These prayer breakfasts were begun in Seattle during the depression by a preacher named Abraham Veriede as a way to pull local business and political leaders together to beat the labor movement. Veriede courted the rich and powerful and built the organization now run by Douglas Coe and described in Jeff Sharlet's The Family. The group believes that the rich and powerful are given wealth and power by God to do his bidding and that minor considerations such as ethics and morality do not apply to them because they are doing God's bidding. Veriede and later Coe, often speak admiringly of the dedication of men such as Adolf Hitler and Lenin and want to harness the same sort of dedication to their cause. Read Sharlet's book, it is chilling stuff. The Family already has dozens of senators and congressmen in its "prayer cells" and it can be assumed their tentacles reach into these political prayer breakfasts in Canada too.
Then read Marci McDonald's book on the Canadian wing of theocratic movement and realize that it can and is happening here.
Don't get me wrong, I don't really have anything against religious belief - I'm a believer myself, at least on odd-numbered days. What I object to is allowing any one religion to sway public policy, especially a religion as goofy as the North American brand of tent revival fundamentalist Christianity. How goofy are some of these people?
From Antonia Zerbisais' article in The Toronto Star:
According to The Armageddon Factor, evangelicals believe Canada has to clean up its act on abortion, feminism, and homosexuality because it has a special role to play in the “end times.”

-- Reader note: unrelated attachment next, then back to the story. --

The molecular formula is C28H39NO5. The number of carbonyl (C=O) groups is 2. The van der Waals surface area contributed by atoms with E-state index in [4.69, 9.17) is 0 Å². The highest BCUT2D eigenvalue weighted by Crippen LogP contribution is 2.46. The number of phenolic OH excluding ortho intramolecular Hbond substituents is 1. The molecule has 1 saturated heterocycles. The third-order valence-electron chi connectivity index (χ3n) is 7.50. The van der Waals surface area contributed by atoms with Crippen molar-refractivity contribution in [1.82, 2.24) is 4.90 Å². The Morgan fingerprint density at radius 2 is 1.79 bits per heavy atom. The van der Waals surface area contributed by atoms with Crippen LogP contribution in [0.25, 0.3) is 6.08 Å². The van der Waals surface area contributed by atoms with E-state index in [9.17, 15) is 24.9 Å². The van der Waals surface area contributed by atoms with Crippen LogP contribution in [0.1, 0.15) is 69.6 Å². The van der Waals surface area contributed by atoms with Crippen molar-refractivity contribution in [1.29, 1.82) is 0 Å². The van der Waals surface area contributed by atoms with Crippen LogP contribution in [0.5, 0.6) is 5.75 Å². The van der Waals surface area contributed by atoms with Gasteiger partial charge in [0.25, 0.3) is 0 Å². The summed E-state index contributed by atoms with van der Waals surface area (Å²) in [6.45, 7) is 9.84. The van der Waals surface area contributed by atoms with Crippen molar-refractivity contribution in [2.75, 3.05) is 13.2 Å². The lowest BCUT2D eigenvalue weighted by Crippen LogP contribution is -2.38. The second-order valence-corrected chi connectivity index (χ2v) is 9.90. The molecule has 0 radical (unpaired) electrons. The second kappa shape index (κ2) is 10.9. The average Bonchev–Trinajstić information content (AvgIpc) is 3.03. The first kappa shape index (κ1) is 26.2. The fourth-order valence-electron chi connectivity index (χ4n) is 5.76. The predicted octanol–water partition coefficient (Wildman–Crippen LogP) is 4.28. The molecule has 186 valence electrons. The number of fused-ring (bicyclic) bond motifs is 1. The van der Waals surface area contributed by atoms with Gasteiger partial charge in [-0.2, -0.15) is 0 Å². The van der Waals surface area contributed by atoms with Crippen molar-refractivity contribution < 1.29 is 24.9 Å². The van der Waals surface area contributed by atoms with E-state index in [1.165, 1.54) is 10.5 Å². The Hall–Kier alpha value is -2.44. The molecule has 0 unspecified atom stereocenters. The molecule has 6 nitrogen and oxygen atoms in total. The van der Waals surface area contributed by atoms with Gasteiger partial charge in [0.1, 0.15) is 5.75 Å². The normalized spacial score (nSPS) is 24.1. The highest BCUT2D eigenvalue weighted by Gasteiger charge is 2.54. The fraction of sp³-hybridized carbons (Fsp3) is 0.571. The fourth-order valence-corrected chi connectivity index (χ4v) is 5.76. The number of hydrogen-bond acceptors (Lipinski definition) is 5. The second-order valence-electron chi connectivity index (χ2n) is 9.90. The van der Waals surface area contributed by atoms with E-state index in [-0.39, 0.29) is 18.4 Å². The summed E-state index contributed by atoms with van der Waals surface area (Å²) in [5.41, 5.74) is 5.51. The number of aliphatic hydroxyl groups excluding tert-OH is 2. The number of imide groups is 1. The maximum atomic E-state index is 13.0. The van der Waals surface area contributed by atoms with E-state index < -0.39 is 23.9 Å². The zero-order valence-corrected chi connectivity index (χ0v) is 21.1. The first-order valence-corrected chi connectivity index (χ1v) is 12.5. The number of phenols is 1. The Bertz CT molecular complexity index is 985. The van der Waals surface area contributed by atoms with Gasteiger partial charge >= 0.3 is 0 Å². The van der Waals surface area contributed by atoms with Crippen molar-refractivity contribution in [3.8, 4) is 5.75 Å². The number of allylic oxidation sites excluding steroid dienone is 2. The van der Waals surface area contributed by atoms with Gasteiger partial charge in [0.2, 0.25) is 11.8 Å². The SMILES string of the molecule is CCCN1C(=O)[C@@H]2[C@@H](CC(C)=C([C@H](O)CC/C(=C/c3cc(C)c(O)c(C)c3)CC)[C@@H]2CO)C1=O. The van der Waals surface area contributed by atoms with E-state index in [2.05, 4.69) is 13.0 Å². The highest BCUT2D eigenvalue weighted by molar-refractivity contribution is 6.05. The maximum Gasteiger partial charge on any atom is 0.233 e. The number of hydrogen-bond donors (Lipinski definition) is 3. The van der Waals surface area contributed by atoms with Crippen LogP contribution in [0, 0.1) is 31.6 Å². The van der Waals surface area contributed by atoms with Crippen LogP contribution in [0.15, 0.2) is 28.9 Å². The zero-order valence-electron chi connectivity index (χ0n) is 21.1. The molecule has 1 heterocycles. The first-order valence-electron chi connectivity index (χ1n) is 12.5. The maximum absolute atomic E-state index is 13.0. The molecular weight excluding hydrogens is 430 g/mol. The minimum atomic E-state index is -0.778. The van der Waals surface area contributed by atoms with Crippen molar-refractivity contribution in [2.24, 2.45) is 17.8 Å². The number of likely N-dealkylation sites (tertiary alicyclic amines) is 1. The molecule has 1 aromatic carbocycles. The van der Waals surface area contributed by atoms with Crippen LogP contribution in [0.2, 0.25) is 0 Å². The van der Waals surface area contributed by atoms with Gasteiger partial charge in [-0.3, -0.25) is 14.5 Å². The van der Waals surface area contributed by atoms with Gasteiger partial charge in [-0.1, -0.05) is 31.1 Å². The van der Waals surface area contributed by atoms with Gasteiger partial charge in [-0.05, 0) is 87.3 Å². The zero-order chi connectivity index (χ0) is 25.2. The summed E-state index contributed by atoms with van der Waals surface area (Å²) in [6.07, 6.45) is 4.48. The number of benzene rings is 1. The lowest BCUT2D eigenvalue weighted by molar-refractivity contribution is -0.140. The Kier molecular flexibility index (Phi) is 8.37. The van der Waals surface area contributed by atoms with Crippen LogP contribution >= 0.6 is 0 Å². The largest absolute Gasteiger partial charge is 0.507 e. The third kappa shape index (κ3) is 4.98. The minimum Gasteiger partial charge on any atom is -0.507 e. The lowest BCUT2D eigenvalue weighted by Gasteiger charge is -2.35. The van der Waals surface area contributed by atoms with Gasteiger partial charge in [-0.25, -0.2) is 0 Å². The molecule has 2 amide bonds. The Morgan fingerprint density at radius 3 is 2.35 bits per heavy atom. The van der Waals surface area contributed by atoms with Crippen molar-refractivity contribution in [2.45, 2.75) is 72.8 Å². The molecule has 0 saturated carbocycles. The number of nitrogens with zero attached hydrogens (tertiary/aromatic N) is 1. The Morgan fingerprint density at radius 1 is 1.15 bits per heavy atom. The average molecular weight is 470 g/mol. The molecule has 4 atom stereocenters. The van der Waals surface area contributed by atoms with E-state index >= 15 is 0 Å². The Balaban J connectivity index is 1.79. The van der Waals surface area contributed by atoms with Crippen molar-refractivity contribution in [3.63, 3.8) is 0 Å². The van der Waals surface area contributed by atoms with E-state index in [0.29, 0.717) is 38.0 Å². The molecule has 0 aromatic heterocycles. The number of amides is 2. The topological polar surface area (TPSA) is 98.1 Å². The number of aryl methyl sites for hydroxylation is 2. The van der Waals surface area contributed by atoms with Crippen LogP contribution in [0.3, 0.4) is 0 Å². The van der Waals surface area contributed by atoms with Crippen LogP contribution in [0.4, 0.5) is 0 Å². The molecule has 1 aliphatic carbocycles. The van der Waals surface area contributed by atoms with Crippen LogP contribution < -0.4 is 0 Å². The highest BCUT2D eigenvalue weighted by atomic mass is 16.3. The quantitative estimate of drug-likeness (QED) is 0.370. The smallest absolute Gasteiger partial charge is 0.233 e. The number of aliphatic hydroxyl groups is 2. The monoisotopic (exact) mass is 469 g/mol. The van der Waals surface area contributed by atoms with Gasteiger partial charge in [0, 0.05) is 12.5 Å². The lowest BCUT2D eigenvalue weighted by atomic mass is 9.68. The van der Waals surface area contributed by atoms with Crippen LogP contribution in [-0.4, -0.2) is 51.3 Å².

That’s because of Psalms 72: 8-9, which leads off the book, and foretells of “dominion … from sea to sea, and from the River to the ends of the earth.”
Yeah, that's the kind of magical thinking that you really really want governing economic, education, environmental and defense policy, the kind that thinks Jesus will take of everything for us and that there is no point planning past next Tuesday because the Rapture is coming.
Expect the lead up to the next election to consist entirely of distracting "culture war" wedge issues like gay marriage, crime, and whether the National Gallery should have nude pictures in it. There will even be coded references to changes in abortion law rules on maternal health and funding for religious aid organizations. If the Conservatives have their way the economy, the war in Afghanistan and the mistreatment of detainees and the government's abandonment of its responsibilities to its citizens (see Omar Khadr, Abousfian Abdelrazik, et al) will never be mentioned.
crossposted from the Woodshed